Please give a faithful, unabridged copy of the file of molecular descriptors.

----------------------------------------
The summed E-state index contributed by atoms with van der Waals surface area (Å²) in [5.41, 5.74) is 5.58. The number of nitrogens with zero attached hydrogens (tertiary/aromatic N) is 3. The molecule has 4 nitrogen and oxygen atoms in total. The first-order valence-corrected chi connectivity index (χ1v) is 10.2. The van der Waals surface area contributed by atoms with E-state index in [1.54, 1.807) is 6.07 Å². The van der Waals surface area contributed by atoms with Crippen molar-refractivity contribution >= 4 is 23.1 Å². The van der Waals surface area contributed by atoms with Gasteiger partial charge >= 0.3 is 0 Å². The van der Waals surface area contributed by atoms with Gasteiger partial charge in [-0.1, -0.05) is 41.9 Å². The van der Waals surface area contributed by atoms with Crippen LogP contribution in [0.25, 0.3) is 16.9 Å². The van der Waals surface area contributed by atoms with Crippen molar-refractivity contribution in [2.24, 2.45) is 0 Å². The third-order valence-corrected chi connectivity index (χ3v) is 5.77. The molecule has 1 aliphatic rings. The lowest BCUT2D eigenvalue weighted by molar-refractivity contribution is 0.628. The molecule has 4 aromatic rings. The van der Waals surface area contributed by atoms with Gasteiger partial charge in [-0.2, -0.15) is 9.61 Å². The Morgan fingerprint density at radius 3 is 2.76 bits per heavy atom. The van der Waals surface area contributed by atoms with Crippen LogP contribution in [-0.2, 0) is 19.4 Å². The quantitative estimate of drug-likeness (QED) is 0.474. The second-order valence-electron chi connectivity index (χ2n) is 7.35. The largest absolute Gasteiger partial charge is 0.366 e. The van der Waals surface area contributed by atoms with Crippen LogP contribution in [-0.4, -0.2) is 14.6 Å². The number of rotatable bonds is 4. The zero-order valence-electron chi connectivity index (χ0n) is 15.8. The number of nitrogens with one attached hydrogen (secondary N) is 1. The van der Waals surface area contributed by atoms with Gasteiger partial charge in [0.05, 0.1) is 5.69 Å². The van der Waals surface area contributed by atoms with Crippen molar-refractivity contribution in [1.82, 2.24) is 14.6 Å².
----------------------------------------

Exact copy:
The summed E-state index contributed by atoms with van der Waals surface area (Å²) in [5.41, 5.74) is 5.58. The number of nitrogens with zero attached hydrogens (tertiary/aromatic N) is 3. The molecule has 4 nitrogen and oxygen atoms in total. The first-order valence-corrected chi connectivity index (χ1v) is 10.2. The van der Waals surface area contributed by atoms with E-state index in [1.54, 1.807) is 6.07 Å². The van der Waals surface area contributed by atoms with Crippen molar-refractivity contribution >= 4 is 23.1 Å². The van der Waals surface area contributed by atoms with Gasteiger partial charge >= 0.3 is 0 Å². The van der Waals surface area contributed by atoms with Gasteiger partial charge in [-0.1, -0.05) is 41.9 Å². The van der Waals surface area contributed by atoms with Crippen LogP contribution in [0.25, 0.3) is 16.9 Å². The van der Waals surface area contributed by atoms with Crippen molar-refractivity contribution in [2.24, 2.45) is 0 Å². The third-order valence-corrected chi connectivity index (χ3v) is 5.77. The molecule has 1 aliphatic rings. The lowest BCUT2D eigenvalue weighted by molar-refractivity contribution is 0.628. The molecule has 4 aromatic rings. The van der Waals surface area contributed by atoms with Gasteiger partial charge in [-0.2, -0.15) is 9.61 Å². The Morgan fingerprint density at radius 3 is 2.76 bits per heavy atom. The van der Waals surface area contributed by atoms with Crippen LogP contribution in [-0.2, 0) is 19.4 Å². The quantitative estimate of drug-likeness (QED) is 0.474. The second-order valence-electron chi connectivity index (χ2n) is 7.35. The largest absolute Gasteiger partial charge is 0.366 e. The van der Waals surface area contributed by atoms with Crippen LogP contribution in [-0.4, -0.2) is 14.6 Å². The number of rotatable bonds is 4. The zero-order valence-electron chi connectivity index (χ0n) is 15.8. The number of nitrogens with one attached hydrogen (secondary N) is 1. The van der Waals surface area contributed by atoms with Gasteiger partial charge in [0.05, 0.1) is 5.69 Å². The van der Waals surface area contributed by atoms with Crippen molar-refractivity contribution in [1.82, 2.24) is 14.6 Å².